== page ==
Brazilian Volkswagen distributors sued The Reynolds and Reynolds Co. in Ohio federal court Wednesday, seeking confirmation of an approximately $2.5 million arbitration award issued in a dispute over an allegedly malfunctioning electronic data processing software made by the American company.
Drivers told a California federal judge Wednesday that they were the direct victims of Fiat Chrysler and Bosch’s alleged scheme to outfit Jeep and Ram diesel vehicles with emissions-cheating devices, rebuking the automaker’s relentless attempts to dismantle a Racketeer Influenced and Corrupt Organizations Act claim in multidistrict litigation.
A federal jury in Texas has awarded $4.8 million in damages to a man whose left arm was amputated when his 1999 Ford Explorer rolled over, determining after hearing six days of testimony and deliberating for about four hours that a design defect — the type of window glass used — led to his injuries.
The clash of campaign contributions and judicial ethics will take center stage in a trial set to begin Tuesday in Illinois federal court, in a class action from State Farm policyholders who allege the insurer schemed to buy the vote of an Illinois Supreme Court justice who was overseeing a $1 billion case.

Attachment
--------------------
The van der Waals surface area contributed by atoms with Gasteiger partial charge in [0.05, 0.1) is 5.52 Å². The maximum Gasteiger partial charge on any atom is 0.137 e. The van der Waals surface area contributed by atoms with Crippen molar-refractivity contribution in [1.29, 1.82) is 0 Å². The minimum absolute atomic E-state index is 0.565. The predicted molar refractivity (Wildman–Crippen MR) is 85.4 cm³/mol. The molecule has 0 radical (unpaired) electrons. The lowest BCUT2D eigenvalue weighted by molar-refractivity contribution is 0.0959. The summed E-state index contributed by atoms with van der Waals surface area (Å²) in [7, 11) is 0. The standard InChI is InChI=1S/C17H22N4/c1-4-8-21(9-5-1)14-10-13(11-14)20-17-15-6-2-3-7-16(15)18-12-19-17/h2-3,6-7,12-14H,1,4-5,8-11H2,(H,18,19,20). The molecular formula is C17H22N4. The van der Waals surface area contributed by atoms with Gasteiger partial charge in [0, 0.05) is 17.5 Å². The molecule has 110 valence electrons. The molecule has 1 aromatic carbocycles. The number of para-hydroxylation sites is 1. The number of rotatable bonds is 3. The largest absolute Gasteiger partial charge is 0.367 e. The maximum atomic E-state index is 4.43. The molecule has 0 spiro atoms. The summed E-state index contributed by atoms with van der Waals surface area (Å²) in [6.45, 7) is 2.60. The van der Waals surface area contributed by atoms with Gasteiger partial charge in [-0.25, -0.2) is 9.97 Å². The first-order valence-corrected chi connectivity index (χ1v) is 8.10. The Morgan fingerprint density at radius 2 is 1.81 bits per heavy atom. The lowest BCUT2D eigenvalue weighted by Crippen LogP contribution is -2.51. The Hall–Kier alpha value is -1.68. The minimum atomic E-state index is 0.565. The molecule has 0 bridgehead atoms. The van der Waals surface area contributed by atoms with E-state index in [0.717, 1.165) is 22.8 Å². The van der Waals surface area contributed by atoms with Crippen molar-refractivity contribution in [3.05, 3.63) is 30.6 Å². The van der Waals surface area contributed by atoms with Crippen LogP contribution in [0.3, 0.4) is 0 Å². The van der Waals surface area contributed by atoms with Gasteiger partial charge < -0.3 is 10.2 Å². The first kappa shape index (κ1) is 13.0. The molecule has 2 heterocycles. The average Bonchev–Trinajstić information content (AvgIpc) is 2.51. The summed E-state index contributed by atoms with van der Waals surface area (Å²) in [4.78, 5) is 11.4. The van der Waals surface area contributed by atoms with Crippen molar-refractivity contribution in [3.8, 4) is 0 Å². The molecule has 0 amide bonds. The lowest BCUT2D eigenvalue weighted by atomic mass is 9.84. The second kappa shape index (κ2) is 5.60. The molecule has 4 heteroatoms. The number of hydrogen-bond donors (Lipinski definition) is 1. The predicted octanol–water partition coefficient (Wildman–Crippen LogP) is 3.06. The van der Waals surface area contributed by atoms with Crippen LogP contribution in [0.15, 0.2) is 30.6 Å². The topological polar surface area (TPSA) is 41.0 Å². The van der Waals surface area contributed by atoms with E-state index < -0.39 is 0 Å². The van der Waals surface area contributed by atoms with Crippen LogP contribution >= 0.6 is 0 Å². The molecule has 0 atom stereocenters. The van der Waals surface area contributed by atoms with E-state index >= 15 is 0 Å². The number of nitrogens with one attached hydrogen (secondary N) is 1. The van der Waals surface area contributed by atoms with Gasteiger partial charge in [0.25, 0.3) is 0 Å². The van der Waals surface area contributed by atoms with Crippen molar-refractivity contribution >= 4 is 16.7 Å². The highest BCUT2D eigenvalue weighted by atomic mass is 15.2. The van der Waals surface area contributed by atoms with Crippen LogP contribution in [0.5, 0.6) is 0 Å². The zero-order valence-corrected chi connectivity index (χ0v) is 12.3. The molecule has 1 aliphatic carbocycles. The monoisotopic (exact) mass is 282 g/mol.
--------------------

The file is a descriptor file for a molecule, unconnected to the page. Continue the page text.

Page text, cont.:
A California federal judge said Thursday she was close to granting preliminary approval to a $1 million class action settlement resolving Tesla showroom workers' claims the electric-car maker denied them overtime and meal and rest breaks, saying class counsel had addressed the "grave concerns" that kept her from approving the deal in June.
The Eighth Circuit on Thursday rejected a proposed class action alleging Uber stole business from St. Louis taxicab drivers by intentionally flouting local regulations requiring all for-hire drivers to get fingerprinted and obtain commercial drivers’ licenses, saying the plaintiffs don’t have a right to sue for regulatory violations.
A North Carolina federal judge has rejected Hyundai’s attempt to quash counterclaims to its trademark infringement suit against a company it alleges imports and sells knockoff Hyundai parts billed as “genuine,” finding the parts seller adequately stated its antitrust allegations in trying to fight back against the auto giant.